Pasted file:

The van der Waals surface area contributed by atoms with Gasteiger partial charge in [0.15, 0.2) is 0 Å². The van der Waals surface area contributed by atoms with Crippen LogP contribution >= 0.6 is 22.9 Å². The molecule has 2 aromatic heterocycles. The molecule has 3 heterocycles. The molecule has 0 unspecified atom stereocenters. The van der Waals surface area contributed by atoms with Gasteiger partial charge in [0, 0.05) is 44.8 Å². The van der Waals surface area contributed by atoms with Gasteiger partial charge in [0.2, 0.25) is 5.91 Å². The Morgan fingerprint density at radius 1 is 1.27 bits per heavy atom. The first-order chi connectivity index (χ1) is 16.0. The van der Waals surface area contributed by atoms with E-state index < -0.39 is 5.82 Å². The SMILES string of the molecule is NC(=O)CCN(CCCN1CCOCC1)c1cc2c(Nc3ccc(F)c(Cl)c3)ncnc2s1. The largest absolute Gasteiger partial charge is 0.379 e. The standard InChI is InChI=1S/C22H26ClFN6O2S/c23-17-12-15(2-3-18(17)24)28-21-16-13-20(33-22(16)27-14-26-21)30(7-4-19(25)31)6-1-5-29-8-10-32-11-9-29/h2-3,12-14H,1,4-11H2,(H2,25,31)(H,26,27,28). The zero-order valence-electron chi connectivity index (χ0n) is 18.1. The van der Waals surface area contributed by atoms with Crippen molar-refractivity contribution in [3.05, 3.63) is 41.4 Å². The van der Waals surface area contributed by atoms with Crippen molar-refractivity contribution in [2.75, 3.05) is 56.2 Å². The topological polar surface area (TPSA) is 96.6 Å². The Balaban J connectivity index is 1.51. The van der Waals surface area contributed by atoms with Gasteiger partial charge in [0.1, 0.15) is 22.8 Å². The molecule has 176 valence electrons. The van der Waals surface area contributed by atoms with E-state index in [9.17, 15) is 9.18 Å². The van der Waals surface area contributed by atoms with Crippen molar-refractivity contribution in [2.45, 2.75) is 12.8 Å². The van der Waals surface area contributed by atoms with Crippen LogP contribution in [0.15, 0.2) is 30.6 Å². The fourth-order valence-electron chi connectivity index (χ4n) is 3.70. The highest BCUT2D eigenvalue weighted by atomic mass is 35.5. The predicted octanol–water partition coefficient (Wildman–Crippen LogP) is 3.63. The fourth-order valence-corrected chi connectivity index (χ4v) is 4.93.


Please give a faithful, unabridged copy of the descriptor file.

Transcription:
The van der Waals surface area contributed by atoms with Gasteiger partial charge in [0.15, 0.2) is 0 Å². The van der Waals surface area contributed by atoms with Crippen LogP contribution >= 0.6 is 22.9 Å². The molecule has 2 aromatic heterocycles. The molecule has 3 heterocycles. The molecule has 0 unspecified atom stereocenters. The van der Waals surface area contributed by atoms with Gasteiger partial charge in [0, 0.05) is 44.8 Å². The van der Waals surface area contributed by atoms with Gasteiger partial charge in [0.2, 0.25) is 5.91 Å². The Morgan fingerprint density at radius 1 is 1.27 bits per heavy atom. The first-order chi connectivity index (χ1) is 16.0. The van der Waals surface area contributed by atoms with E-state index < -0.39 is 5.82 Å². The SMILES string of the molecule is NC(=O)CCN(CCCN1CCOCC1)c1cc2c(Nc3ccc(F)c(Cl)c3)ncnc2s1. The largest absolute Gasteiger partial charge is 0.379 e. The standard InChI is InChI=1S/C22H26ClFN6O2S/c23-17-12-15(2-3-18(17)24)28-21-16-13-20(33-22(16)27-14-26-21)30(7-4-19(25)31)6-1-5-29-8-10-32-11-9-29/h2-3,12-14H,1,4-11H2,(H2,25,31)(H,26,27,28). The zero-order valence-electron chi connectivity index (χ0n) is 18.1. The van der Waals surface area contributed by atoms with Crippen molar-refractivity contribution in [3.05, 3.63) is 41.4 Å². The van der Waals surface area contributed by atoms with Crippen molar-refractivity contribution in [2.75, 3.05) is 56.2 Å². The topological polar surface area (TPSA) is 96.6 Å². The Balaban J connectivity index is 1.51. The van der Waals surface area contributed by atoms with Gasteiger partial charge in [0.1, 0.15) is 22.8 Å². The molecule has 176 valence electrons. The van der Waals surface area contributed by atoms with E-state index in [9.17, 15) is 9.18 Å². The van der Waals surface area contributed by atoms with Crippen molar-refractivity contribution in [2.45, 2.75) is 12.8 Å². The van der Waals surface area contributed by atoms with Crippen LogP contribution in [0.15, 0.2) is 30.6 Å². The fourth-order valence-electron chi connectivity index (χ4n) is 3.70. The highest BCUT2D eigenvalue weighted by atomic mass is 35.5. The predicted octanol–water partition coefficient (Wildman–Crippen LogP) is 3.63. The fourth-order valence-corrected chi connectivity index (χ4v) is 4.93.